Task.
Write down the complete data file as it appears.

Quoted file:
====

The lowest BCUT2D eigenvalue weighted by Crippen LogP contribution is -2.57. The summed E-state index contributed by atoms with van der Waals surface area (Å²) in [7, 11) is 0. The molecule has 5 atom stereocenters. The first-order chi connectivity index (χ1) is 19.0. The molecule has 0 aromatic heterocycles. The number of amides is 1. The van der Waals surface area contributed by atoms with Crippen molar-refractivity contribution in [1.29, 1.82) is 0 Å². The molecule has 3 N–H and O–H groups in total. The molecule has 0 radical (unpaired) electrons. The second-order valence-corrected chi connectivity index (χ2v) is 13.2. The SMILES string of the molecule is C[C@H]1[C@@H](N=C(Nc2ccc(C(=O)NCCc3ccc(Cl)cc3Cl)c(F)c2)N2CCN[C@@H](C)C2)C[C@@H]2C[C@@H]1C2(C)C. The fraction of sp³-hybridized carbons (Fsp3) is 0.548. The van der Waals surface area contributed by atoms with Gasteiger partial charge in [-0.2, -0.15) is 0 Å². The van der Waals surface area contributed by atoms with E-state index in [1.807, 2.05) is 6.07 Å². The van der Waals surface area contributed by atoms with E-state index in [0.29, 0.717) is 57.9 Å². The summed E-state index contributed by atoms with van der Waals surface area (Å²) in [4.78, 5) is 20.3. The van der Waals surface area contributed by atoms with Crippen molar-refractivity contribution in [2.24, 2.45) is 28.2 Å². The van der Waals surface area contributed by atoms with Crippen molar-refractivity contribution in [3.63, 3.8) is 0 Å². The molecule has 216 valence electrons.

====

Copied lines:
The lowest BCUT2D eigenvalue weighted by Crippen LogP contribution is -2.57. The summed E-state index contributed by atoms with van der Waals surface area (Å²) in [7, 11) is 0. The molecule has 5 atom stereocenters. The first-order chi connectivity index (χ1) is 19.0. The molecule has 0 aromatic heterocycles. The number of amides is 1. The van der Waals surface area contributed by atoms with Crippen molar-refractivity contribution in [1.29, 1.82) is 0 Å². The molecule has 3 N–H and O–H groups in total. The molecule has 0 radical (unpaired) electrons. The second-order valence-corrected chi connectivity index (χ2v) is 13.2. The SMILES string of the molecule is C[C@H]1[C@@H](N=C(Nc2ccc(C(=O)NCCc3ccc(Cl)cc3Cl)c(F)c2)N2CCN[C@@H](C)C2)C[C@@H]2C[C@@H]1C2(C)C. The fraction of sp³-hybridized carbons (Fsp3) is 0.548. The van der Waals surface area contributed by atoms with Gasteiger partial charge in [-0.2, -0.15) is 0 Å². The van der Waals surface area contributed by atoms with E-state index in [1.807, 2.05) is 6.07 Å². The van der Waals surface area contributed by atoms with E-state index in [0.29, 0.717) is 57.9 Å². The summed E-state index contributed by atoms with van der Waals surface area (Å²) in [4.78, 5) is 20.3. The van der Waals surface area contributed by atoms with Crippen molar-refractivity contribution in [2.24, 2.45) is 28.2 Å². The van der Waals surface area contributed by atoms with Crippen molar-refractivity contribution in [3.63, 3.8) is 0 Å². The molecule has 216 valence electrons.